No one who has looked at my other blog #adailyselfreflection will be surprised when I say that for as long as I can remember I have been fascinated by human faces and the figure as a subject for art. I have worked a good number of portrait commissions over the years, and portraiture presents very specific challenges to any visual artist concerned with interpretation, expression and the subject as a final coherent image.
In the days of portrait painter as jobbing craftsman/woman, the main challenge was realisation of likeness. Viewing those works from the perspective of the 21st century, we would tend to notice a startling lack of originality, although creative innovation would not have been high on the agenda for the jobbing portraitist; even today, the issue of ‘likeness’ interestingly remains the dominant factor for many people in judging the success or otherwise of a portrait. But increasingly the portrait became as much an expression of the artist as much as of the subject, and the creative tension this generates is what lies at the heart of a successful work. Clinical likeness without insight and without the artist’s soul does not make great art. But the artist’s soul in the complete absence of insight or likeness is unlikely, generally speaking, to please the client.
What of ‘likeness’ itself? Is it possible to achieve definitive likeness? We’ve all experienced photos which “don’t look like us”, and yet they are as ‘real’ as those images of the self we are happier to identify with. However, generally speaking most people have a distinctly recognisable essence. It’s usually in the bone structure, hair and posture. That’s why a likeness can be captured in a few lines.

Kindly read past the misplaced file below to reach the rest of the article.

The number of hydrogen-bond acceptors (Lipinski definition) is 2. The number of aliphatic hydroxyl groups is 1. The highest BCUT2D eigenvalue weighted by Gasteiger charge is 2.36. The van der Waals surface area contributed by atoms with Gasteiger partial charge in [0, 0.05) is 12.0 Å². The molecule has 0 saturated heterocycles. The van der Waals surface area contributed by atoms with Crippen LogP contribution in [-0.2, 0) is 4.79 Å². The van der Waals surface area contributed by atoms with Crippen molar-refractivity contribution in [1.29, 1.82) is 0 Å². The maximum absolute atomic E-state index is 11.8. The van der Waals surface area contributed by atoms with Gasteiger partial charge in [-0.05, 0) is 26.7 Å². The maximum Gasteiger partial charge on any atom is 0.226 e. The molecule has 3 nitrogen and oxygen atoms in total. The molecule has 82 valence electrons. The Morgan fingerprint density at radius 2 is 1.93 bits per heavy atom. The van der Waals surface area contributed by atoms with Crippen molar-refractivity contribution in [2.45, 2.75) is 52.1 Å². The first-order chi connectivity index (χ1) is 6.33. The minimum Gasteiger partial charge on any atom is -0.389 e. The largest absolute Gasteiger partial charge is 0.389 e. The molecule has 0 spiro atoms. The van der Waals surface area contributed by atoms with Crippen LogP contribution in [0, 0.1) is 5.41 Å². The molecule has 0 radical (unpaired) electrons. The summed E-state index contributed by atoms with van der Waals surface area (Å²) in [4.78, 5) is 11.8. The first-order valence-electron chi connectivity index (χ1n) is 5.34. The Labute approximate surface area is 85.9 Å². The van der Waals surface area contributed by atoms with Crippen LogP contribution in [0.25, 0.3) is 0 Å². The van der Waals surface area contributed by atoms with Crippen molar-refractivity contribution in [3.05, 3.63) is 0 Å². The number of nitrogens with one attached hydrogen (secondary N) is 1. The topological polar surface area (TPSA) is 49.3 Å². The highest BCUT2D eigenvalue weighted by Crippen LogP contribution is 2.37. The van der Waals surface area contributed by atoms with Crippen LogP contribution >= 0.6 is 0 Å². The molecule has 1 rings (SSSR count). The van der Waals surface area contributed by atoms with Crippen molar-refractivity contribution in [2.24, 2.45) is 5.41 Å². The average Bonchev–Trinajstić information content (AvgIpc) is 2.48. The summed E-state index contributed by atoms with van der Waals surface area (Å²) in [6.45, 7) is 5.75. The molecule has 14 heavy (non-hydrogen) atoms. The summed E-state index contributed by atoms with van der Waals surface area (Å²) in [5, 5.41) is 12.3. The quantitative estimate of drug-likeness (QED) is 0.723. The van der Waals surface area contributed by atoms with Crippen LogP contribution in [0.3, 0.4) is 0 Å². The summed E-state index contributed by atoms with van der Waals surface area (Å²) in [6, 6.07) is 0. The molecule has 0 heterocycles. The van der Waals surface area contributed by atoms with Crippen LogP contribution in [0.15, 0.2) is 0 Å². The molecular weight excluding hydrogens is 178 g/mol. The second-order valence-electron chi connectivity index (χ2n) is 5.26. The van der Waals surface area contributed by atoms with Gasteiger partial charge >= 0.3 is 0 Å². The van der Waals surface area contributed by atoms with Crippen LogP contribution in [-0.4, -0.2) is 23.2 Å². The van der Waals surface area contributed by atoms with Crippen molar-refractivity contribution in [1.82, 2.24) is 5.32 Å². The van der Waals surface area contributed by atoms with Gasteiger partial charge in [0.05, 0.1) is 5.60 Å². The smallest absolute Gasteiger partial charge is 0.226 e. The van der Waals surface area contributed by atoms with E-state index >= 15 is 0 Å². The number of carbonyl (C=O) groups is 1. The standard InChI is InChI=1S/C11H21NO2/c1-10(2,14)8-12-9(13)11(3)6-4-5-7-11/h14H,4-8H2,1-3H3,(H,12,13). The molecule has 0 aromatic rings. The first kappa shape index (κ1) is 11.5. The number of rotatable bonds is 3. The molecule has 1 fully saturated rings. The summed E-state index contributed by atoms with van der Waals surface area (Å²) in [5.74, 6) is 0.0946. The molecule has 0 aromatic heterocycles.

The more detailed the drawing/painting, the harder it is to maintain a likeness though, because the part of the brain concerned with detailed recognition of faces, the ‘fusiform gyrus‘, is very good at spotting tiny differences. A mouth may be perfectly captured in terms of shape but inaccurately drawn in terms of size and placement in relation to other features. The difference may be in millimetres but it makes a difference. Readers of the Jo Nesbo series of crime fiction will be familiar with the fusiform gyrus, because one of the detective characters has a highly developed form which, in conjunction with an excellent memory, gives her a preternatural talent for recognising criminals.
But there are some people who are a real challenge to draw. It may be because their features are all very regular, without any one strong characteristic feature. It may be because of a pronounced asymmetry (although careful observation ought to use this to advantage). But it may also be because they have a particularly mobile face, otherwise known as a visage du pantomime. And here I am again indebted to Jo Nesbo for this bit of fascinating know-how, and I’m pleased my recent immersion in crime fiction has contributed to my professional life. The possessor of the mobile face or visage du pantomime basically makes much more use of all available facial muscles (and there are a lot) which can result in a radical change to their appearance. I was intrigued when I read about this in The Redeemer (a great read by the way) because it explains so much about some subjects. Maybe even about the way I perceive myself after so many months of close scrutiny.
Who knows? But I think all of us have many more different ‘realities’ of appearance than we sometimes care to acknowledge.